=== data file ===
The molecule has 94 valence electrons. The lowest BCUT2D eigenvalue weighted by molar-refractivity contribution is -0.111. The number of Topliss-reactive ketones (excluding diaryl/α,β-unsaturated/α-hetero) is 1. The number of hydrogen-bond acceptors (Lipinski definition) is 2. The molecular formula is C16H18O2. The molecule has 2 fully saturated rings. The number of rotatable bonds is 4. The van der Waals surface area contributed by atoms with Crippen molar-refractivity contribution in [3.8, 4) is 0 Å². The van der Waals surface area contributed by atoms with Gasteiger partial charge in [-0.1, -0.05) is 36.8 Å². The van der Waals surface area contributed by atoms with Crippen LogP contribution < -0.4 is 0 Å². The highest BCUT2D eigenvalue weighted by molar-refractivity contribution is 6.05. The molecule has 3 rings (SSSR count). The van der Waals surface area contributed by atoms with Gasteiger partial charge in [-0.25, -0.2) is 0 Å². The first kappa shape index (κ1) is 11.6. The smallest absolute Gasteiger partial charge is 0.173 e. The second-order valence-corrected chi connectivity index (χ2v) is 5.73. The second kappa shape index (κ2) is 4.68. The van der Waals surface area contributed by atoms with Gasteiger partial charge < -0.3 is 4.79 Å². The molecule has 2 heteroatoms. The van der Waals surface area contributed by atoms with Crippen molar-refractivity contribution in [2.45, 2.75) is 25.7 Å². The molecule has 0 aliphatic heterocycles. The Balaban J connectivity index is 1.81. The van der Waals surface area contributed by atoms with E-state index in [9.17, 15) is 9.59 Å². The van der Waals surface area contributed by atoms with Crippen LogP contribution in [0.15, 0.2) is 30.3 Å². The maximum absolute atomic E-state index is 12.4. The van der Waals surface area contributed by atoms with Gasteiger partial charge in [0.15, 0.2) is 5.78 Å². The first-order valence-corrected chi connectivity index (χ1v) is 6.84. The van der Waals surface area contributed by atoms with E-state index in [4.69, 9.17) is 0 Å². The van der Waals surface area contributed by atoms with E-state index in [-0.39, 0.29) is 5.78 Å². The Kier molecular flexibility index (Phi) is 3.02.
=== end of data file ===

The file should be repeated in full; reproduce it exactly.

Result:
The molecule has 94 valence electrons. The lowest BCUT2D eigenvalue weighted by molar-refractivity contribution is -0.111. The number of Topliss-reactive ketones (excluding diaryl/α,β-unsaturated/α-hetero) is 1. The number of hydrogen-bond acceptors (Lipinski definition) is 2. The molecular formula is C16H18O2. The molecule has 2 fully saturated rings. The number of rotatable bonds is 4. The van der Waals surface area contributed by atoms with Crippen molar-refractivity contribution in [3.8, 4) is 0 Å². The van der Waals surface area contributed by atoms with Gasteiger partial charge in [-0.1, -0.05) is 36.8 Å². The van der Waals surface area contributed by atoms with Crippen LogP contribution < -0.4 is 0 Å². The highest BCUT2D eigenvalue weighted by molar-refractivity contribution is 6.05. The molecule has 3 rings (SSSR count). The van der Waals surface area contributed by atoms with Gasteiger partial charge in [-0.25, -0.2) is 0 Å². The first kappa shape index (κ1) is 11.6. The smallest absolute Gasteiger partial charge is 0.173 e. The second-order valence-corrected chi connectivity index (χ2v) is 5.73. The second kappa shape index (κ2) is 4.68. The van der Waals surface area contributed by atoms with Gasteiger partial charge < -0.3 is 4.79 Å². The molecule has 2 heteroatoms. The van der Waals surface area contributed by atoms with Crippen molar-refractivity contribution in [2.45, 2.75) is 25.7 Å². The molecule has 0 aliphatic heterocycles. The Balaban J connectivity index is 1.81. The van der Waals surface area contributed by atoms with E-state index in [9.17, 15) is 9.59 Å². The van der Waals surface area contributed by atoms with Crippen LogP contribution in [0.15, 0.2) is 30.3 Å². The maximum absolute atomic E-state index is 12.4. The van der Waals surface area contributed by atoms with Gasteiger partial charge in [0.15, 0.2) is 5.78 Å². The first-order valence-corrected chi connectivity index (χ1v) is 6.84. The van der Waals surface area contributed by atoms with E-state index in [4.69, 9.17) is 0 Å². The van der Waals surface area contributed by atoms with E-state index in [-0.39, 0.29) is 5.78 Å². The Kier molecular flexibility index (Phi) is 3.02.